3-D technology transforms design process
February 9, 2007
A designer navigates high above the floor moving from room to room adding a pipe here, putting up a wall there and sprinkling the final touches on the building layout that will contribute to millions of dollars in savings.
This isn't a new XBOX video game. It is a new 3-D design technology known as Building Information Modeling - BIM .
Through the Military Construction (MILCON) Transformation program, the U.S. Army Corps of Engineers is improving construction time and costs. In order to meet construction deadlines and costs, the Corps is changing existing design philosophies and methods.
For years, the Corps has maintained standard designs on a variety of facility types, such as fire stations, physical fitness facilities and bowling allies. However, these standards are based upon traditional design and construction methods. To improve the design process, the Corps is applying BIM technology in coordination with the existing standard design program.
As a center of standardization, the U.S. Army Engineering and Support Center, Huntsville is updating the child development center standard design to conform to BIM technology.
"To kick off the update, Huntsville Center has initiated a five-week BIM training/coaching effort," said Sandy Wood, a Huntsville Center mechanical engineer who is overseeing the BIM training. "We were tasked with learning the new software and applying it to a medium child development center project. Since BIM contains mechanical, electrical, structural and architectural components, we brought in employees from all four disciplines for the training."
Not only does BIM apply four components of engineering but it also uses intelligent graphics.
"The intelligent graphics feature of the software is very beneficial," Wood said. "This new tool allows us to place a pipe in a design and find all the attributes of the pipe. Each graphic is linked to a database that contains various attributes and reports. Before you would just draw a line to represent the pipe, and you couldn't extract useful information."
BIM also allows the team to see their mistakes before they finalize the design.
"If a designer is unsure of a particular aspect of the design, he can run an interference check," Wood said. "This check will quickly identify any conflicts in the design. Once he sees the conflict, he can easily go back and correct deficiencies."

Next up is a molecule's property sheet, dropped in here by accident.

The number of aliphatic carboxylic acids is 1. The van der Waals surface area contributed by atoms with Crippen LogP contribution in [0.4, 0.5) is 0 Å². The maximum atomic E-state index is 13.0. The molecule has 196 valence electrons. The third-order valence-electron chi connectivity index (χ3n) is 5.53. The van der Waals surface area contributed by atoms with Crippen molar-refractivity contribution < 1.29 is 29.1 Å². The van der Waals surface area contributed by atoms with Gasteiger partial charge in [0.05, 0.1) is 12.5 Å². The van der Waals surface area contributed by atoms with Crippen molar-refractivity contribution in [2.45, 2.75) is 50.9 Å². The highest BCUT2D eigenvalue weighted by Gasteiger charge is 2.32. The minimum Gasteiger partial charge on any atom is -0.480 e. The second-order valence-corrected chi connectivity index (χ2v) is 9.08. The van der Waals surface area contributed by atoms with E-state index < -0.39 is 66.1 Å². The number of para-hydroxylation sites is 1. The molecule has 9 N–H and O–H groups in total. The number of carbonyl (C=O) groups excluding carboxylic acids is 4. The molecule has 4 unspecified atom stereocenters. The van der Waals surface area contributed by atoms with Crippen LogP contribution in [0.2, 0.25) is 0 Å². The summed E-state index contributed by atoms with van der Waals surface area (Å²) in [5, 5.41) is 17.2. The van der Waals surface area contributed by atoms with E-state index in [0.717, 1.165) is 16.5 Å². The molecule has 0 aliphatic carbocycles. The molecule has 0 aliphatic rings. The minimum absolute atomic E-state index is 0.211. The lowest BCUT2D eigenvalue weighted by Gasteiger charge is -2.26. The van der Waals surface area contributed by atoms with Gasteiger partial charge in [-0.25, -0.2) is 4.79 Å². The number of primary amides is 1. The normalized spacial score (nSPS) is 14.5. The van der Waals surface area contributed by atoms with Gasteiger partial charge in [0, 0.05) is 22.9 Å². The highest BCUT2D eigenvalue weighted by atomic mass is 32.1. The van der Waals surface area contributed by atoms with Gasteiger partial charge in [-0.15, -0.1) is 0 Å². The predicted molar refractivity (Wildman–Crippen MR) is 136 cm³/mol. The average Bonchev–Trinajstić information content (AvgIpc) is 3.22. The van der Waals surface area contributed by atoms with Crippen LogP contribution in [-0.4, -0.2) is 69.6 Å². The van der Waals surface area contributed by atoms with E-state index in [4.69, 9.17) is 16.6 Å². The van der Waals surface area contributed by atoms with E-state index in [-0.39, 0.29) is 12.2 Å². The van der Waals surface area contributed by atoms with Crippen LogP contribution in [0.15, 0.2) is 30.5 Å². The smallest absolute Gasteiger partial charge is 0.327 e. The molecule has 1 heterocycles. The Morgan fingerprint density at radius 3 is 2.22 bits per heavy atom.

After only three days of designing the child development center, the team accomplished a large portion of the design, including building compound walls, windows and drop ceilings, and placing storage cubbies in the rooms.
"We kept the design simple and included more aesthetic features based on the customer's input," said James Dunn, lead architect for the child development center design. "With BIM, we can take a project that normally takes four months to design and design it in two months."
Most people on the team said that the software exceeded their expectations, and they agreed that it was very user friendly.
"I really enjoyed taking a project and putting it into a 3-D model," said Mo Bryant, Engineering Department of Army intern. "It also helped that all engineering disciplines were in the same room while working on the project. Being co-located made it easier to deal with problems that arose."
The benefits of BIM don't stop at the design phase; they reach all the way out to
the construction phase.
"Even though design cost is higher with BIM, it eliminates the majority of typical
changes in the field during construction," Wood said. "Change orders usually account for 8 to 12 percent of the cost in a typical design project. A design done with BIM has been proven to reduce change orders to as little as 2 percent of the construction costs. In large dollar projects, this could easily add up to millions of dollars in savings."
Only Corps standard design districts will use BIM for now, but over the next five
years all designs will be done using BIM.